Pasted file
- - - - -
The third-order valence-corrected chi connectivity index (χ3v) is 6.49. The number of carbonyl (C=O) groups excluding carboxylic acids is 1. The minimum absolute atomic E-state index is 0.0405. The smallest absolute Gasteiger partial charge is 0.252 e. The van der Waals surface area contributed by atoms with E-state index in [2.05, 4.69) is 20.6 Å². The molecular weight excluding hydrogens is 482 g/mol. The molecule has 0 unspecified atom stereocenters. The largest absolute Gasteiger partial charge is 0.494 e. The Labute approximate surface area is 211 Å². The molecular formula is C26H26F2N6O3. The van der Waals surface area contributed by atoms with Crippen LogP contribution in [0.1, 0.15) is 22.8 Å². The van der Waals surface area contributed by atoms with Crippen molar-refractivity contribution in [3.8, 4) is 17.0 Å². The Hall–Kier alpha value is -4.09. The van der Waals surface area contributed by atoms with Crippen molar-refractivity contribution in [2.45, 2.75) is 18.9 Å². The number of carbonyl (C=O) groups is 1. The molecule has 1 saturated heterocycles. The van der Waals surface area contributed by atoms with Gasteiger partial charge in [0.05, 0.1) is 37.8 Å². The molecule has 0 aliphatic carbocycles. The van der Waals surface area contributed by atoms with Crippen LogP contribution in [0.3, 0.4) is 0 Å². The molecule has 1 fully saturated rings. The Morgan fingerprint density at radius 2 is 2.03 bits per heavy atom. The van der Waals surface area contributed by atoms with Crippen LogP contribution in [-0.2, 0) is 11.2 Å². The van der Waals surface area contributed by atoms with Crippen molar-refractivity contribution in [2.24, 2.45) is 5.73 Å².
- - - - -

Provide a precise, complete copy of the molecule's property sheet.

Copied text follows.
The third-order valence-corrected chi connectivity index (χ3v) is 6.49. The number of carbonyl (C=O) groups excluding carboxylic acids is 1. The minimum absolute atomic E-state index is 0.0405. The smallest absolute Gasteiger partial charge is 0.252 e. The van der Waals surface area contributed by atoms with E-state index in [2.05, 4.69) is 20.6 Å². The molecular weight excluding hydrogens is 482 g/mol. The molecule has 0 unspecified atom stereocenters. The largest absolute Gasteiger partial charge is 0.494 e. The Labute approximate surface area is 211 Å². The molecular formula is C26H26F2N6O3. The van der Waals surface area contributed by atoms with Crippen LogP contribution in [0.1, 0.15) is 22.8 Å². The van der Waals surface area contributed by atoms with Crippen molar-refractivity contribution in [3.8, 4) is 17.0 Å². The Hall–Kier alpha value is -4.09. The van der Waals surface area contributed by atoms with Crippen molar-refractivity contribution in [2.45, 2.75) is 18.9 Å². The number of carbonyl (C=O) groups is 1. The molecule has 1 saturated heterocycles. The van der Waals surface area contributed by atoms with Gasteiger partial charge in [0.05, 0.1) is 37.8 Å². The molecule has 0 aliphatic carbocycles. The van der Waals surface area contributed by atoms with Crippen LogP contribution in [0.3, 0.4) is 0 Å². The molecule has 1 fully saturated rings. The Morgan fingerprint density at radius 2 is 2.03 bits per heavy atom. The van der Waals surface area contributed by atoms with Crippen LogP contribution in [-0.2, 0) is 11.2 Å². The van der Waals surface area contributed by atoms with Crippen molar-refractivity contribution in [2.24, 2.45) is 5.73 Å².